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Youth in Development

From Policy to Practice

Promoting development with and by  young people – not just for  young people – has never been more acutely needed. The world is currently home to the largest generation of youth ever, most of whom live in developing countries. Young people constitute an enormous development potential, and meaningful inclusion of youth is key to achieving the Sustainable Development Goals. However, development practitioners are often faced with the difficult task of how to incorporate youth into programmes, instruments and day-to-day activities; how to move from policy to practice.

These pages contain programme management tools and guidance notes for increased youth mainstreaming. The tools and guidance notes are developed by the Danish Ministry of Foreign Affairs (MFA) to be used as inspiration when designing, implementing and evaluating development engagements.

The tools and guidance notes are:

• Developed for Danida practitioners at HQ, programme staff at embassies, strategic CSO partners, implementing partners and consultants
• Based on document review, interviews and field work with selected Danish development engagements in Ethiopia, Mali and Uganda from September to October 2018, and a stakeholder workshop in Copenhagen in December 2018
• Designed as stand-alone tools and notes rather than chapters in a comprehensive handbook
• Designed to align with the Danish Aid Management Guidelines (AMG).

Please note that the tools and guidance notes shown on these pages are non-exhaustive and do not cover all development aspects related to youth. The documents are living documents and will be updated and gradually expanded. Please also note that the MFA does not accept responsibility for the content of the external documents referred to. 

Structure
The tools and guidance notes are grouped into three categories:

1. Justification and definition
 Why youth? Overall justification of an increased youth focus in Danish development cooperation and humanitarian actions
• Youthhood – defining youth presents a conceptualisation of the heterogeneity and diversity of youth as well as practical tools for defining a youth target group.

2. Programme management tools
 Youth situational analysis provides guidance on how to integrate a youth lens into the context analysis conducted as part of programme formulation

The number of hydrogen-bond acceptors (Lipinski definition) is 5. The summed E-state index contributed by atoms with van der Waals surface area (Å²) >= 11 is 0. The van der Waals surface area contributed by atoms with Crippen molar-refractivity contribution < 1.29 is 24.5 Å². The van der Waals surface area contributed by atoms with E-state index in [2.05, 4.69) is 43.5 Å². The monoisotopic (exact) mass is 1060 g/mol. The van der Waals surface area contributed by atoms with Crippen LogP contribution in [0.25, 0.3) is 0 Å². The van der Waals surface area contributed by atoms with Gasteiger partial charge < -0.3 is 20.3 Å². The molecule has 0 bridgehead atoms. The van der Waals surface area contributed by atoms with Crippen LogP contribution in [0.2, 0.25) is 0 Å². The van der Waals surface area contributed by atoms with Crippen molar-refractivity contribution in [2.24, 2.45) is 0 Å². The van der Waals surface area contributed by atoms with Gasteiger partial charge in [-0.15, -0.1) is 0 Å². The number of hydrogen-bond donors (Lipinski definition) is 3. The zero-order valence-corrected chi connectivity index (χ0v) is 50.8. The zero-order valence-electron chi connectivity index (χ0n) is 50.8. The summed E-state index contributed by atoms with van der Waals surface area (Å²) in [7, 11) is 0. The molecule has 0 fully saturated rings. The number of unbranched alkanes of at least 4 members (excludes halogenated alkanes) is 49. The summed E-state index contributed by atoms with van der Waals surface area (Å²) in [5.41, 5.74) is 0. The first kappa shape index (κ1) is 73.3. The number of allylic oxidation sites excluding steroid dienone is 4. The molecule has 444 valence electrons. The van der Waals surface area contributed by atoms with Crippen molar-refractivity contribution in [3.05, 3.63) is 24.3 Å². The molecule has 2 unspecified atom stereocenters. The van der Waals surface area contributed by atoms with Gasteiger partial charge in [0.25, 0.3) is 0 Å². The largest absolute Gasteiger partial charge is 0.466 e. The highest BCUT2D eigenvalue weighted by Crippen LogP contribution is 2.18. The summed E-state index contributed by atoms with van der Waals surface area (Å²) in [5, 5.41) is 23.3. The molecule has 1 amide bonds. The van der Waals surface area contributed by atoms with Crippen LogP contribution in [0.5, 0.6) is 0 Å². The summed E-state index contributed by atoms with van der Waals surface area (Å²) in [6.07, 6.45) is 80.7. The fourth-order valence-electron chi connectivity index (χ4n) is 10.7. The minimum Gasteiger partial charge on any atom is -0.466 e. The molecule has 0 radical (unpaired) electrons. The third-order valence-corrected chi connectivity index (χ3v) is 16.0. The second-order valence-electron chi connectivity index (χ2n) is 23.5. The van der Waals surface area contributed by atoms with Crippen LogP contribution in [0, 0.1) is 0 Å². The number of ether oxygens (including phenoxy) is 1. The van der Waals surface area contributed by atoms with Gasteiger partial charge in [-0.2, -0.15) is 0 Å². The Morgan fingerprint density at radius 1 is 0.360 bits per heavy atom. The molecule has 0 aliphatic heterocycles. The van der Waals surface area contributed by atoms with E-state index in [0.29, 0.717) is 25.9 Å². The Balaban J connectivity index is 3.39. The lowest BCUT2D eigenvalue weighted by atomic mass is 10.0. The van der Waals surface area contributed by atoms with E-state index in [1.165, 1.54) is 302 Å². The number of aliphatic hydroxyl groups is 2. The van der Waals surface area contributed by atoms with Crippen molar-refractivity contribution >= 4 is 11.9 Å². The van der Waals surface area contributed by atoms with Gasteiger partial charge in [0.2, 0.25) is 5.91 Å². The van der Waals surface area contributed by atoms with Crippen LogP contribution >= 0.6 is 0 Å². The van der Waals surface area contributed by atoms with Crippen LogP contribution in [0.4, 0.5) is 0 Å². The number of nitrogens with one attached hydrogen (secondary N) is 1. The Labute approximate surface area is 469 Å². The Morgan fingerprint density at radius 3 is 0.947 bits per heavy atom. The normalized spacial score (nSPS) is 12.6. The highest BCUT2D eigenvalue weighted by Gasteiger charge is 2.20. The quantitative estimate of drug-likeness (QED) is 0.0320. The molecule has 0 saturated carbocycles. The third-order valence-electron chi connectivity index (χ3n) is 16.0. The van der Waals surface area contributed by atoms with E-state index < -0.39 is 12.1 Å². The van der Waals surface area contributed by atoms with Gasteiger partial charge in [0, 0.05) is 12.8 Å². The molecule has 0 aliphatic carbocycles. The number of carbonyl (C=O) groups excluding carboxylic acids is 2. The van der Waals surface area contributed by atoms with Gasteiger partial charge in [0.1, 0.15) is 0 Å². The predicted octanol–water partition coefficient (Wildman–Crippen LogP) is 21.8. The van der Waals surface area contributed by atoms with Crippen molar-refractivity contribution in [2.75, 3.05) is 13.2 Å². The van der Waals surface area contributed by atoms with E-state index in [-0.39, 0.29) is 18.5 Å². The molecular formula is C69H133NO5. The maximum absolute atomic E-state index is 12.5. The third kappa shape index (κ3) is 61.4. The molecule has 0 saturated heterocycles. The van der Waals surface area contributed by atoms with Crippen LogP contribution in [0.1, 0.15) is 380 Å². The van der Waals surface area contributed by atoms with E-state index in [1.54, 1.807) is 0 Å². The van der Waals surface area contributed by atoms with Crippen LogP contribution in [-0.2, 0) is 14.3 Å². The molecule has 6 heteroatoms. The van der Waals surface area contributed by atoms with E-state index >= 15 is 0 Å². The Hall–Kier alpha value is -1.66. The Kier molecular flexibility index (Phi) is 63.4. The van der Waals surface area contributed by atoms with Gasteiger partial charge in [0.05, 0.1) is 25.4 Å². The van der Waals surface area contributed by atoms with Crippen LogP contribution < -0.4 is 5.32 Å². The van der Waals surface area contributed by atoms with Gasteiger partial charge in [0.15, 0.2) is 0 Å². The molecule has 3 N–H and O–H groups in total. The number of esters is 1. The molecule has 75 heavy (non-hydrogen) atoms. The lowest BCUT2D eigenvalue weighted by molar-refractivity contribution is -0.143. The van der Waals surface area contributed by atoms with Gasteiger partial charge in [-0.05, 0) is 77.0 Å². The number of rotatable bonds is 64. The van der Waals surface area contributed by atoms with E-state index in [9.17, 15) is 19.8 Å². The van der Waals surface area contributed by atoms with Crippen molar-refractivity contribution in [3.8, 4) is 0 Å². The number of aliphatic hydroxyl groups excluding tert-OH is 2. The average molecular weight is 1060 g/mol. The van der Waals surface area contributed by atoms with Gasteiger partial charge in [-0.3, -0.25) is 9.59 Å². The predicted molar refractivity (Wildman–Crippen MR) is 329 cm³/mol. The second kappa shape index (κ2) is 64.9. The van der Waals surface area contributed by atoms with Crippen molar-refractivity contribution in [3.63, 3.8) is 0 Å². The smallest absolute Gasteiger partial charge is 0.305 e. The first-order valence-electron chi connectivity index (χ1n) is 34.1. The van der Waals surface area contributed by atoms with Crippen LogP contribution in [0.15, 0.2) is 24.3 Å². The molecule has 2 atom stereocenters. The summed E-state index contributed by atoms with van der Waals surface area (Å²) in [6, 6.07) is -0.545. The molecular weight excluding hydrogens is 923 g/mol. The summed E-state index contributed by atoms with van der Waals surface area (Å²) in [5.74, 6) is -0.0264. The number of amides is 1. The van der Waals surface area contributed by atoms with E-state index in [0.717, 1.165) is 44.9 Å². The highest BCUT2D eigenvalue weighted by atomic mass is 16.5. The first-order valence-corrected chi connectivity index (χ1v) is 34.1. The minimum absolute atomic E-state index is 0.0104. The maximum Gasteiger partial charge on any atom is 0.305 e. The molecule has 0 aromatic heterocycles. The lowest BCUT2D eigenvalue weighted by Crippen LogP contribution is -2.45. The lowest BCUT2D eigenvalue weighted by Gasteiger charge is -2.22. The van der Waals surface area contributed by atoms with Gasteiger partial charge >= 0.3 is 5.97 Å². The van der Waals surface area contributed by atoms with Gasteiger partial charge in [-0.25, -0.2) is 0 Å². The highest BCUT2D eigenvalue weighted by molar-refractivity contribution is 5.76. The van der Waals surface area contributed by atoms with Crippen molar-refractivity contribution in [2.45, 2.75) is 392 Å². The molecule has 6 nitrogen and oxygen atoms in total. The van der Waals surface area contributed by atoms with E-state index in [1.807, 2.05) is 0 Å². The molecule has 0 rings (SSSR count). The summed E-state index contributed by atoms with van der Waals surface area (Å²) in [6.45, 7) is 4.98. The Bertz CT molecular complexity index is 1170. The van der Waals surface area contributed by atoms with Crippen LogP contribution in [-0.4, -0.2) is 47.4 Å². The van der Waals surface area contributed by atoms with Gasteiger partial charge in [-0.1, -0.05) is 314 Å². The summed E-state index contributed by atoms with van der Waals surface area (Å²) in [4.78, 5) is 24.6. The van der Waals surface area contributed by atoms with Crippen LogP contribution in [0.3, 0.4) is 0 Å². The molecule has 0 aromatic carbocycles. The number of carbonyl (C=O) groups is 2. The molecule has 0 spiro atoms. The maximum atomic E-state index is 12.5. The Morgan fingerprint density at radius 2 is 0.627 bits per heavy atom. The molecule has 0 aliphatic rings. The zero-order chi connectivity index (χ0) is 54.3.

• Youth indicators provide a sample of standard outcome indicators for transformative youth development
• Youth engagement by embassies provides guidance and inspiration for enhancing the youth focus in existing programmes and development engagements by presenting a list of initiatives to engage actively with youth in existing programmes
• Youth sounding boards are a way of engaging actively with youth in programme formulation, implementation, monitoring and evaluation to get guidance and concrete inspiration for implementation.

3. Sector-specific thematic guidance
Consists of four separate guidance notes on the four strategic priority areas:

• Governance
• Growth & employment
• Social sectors
• Peace & security.

Specifically for guidance notes: Each guidance note contains a narrative on the relevance of a sector-specific youth focus, a generic meta-level theory of change illustrating the key features and causalities within a results chain for youth engagement and a youth assessment tool, which describes some of the common and overall hindering and enabling factors for youth engagement in the specific sector. In addition, each note contains a list of guiding questions to include in the youth-focused context analysis as well as a list of references for further reading.

(Published: 12 July 2019)

Danida

Ministry of Foreign Affairs

Danida

2 Asiatisk Plads

DK-1448 Copenhagen K

Denmark

Tel. +45 33 92 00 00

amg@um.dk

CONTACT:

In case of questions, please contact the Ministry of Foreign Affairs’ Global Youth Advisor, Thomas Rudebeck Eilertzen (thorei@um.dk).

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